“If Willy Loman had had a Babe to kick back with, and laugh with, and have a scotch and soda with after his sales calls,” she writes, “how different his story might have been.”

“Sheryl Sandberg wrote this book, ‘Lean In,’” Giese says now. “Well, my parents didn’t need to be told that. They were a team, and they were doing this together. David Brooks in The New York Times writes a lot about the idea of independence; that we’ve just carried that too far in this country, that everybody has to be independent rather than codependent or interdependent or in relationship. I think there’s a lot of value to that.”

Numerous bits of wisdom rang true and caused this writer to smile throughout the book, as various passages triggered memories of a beloved grandmother, mother and small-town traditions, such as anonymously leaving flowers on neighbors’ porches for May Day. Others reminded of how many of us learned lessons despite our own stubborn will.

“Isn’t that the truth though?” Giese says, referencing an amusing episode in which her parents compelled her to write out “I will be grateful for everything I get” 1,000 times after she was ungrateful for an oversized maroon coat. “When my mother had me writing those thank you notes when I was little, it truly, truly, truly felt that I would be midway through opening the present, the wrapping’s not even off yet, and she’s saying, ‘You’ve gotta write the thank you note,’ and I’m going, ‘Give me a break!’ But then these things do stick with you, and there’s a value to that.”

Giese recounts numerous questions she asked her mother. Was there any particular question she wishes she’d asked but never did?

“She was almost 98 when she died, and she outlived her three sisters, her husband and all of her friends, really. I hate death and dying, and when someone I love dies it just tears me apart. I’m much younger than she is and I haven’t outlived everybody yet, and I wish maybe she could have put that into words for me. But I think her philosophy about that was probably ‘Life is for the living and I’m still alive.’ So if there was a question, it might have been that one: How do you deal with death when it comes at you, and it keeps coming?”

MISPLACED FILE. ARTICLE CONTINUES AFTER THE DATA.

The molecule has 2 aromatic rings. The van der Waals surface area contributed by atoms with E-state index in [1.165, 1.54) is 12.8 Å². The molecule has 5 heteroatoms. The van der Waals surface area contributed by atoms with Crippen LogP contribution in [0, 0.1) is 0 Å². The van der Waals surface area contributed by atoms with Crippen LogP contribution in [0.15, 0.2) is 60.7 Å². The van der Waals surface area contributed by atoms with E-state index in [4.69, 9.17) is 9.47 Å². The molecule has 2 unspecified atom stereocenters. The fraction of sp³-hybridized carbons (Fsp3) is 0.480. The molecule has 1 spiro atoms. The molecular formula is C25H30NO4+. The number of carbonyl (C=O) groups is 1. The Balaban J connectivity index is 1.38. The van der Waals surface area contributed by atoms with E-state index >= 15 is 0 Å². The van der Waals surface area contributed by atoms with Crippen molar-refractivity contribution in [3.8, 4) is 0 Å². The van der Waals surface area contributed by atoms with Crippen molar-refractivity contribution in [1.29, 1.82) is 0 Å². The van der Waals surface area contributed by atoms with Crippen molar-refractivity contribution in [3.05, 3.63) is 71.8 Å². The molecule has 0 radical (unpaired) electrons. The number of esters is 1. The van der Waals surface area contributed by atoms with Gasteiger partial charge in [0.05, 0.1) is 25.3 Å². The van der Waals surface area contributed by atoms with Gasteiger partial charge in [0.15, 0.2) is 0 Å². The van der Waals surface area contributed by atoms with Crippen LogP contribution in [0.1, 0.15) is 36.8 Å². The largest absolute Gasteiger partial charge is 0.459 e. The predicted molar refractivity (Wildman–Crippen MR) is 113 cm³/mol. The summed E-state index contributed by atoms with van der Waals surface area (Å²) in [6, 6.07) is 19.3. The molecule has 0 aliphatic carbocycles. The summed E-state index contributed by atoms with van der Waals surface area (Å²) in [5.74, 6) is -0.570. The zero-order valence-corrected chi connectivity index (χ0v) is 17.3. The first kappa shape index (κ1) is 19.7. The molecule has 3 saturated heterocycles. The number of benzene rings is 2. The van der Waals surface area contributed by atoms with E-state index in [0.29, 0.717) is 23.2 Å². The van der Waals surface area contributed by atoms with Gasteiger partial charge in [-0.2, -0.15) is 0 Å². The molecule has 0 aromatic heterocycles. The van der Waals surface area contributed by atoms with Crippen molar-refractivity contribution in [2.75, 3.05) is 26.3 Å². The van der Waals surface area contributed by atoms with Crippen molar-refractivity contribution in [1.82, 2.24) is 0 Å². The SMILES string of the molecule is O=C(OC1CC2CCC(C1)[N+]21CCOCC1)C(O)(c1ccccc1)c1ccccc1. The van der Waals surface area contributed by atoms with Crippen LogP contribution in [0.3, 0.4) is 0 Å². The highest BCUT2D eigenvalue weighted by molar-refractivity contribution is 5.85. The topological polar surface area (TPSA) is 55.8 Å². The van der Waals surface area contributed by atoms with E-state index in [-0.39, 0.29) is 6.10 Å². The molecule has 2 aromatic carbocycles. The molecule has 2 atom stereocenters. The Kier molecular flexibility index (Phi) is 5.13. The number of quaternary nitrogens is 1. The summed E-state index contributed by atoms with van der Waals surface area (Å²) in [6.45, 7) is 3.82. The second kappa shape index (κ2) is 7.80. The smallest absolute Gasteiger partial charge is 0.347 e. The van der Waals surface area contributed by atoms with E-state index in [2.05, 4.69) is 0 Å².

In the poignant final chapter, “Sometimes Life Begins Again at Ninety-Five,” Giese invokes her own personal mantra — one developed as a result of being Babe’s independent daughter, and one she calls up as her mother is dying. It’s like a summation of cumulative wisdom shuttled between mother and daughter. She’d previously cited an Abraham Lincoln quote painted across a building on Lincoln Boulevard in West L.A. — “Most folks are about as happy as they make up their minds to be” — and observed, “Babe couldn’t have said it better.” Indeed. The beauty of Babe’s lessons is their simplicity.

The same is true of Giese’s mantra, a product of difficult, conscious choice: “In spite of what’s happening, it’s OK to be happy today.”

Try it. It works.

Jo Giese discusses “Never Sit If You Can Dance” from 6:30 to 7:30 p.m. Tuesday (April 23) at Diesel Bookstore, 225 26th St., Santa Monica. Free admission. Call (310) 576-9960 or visit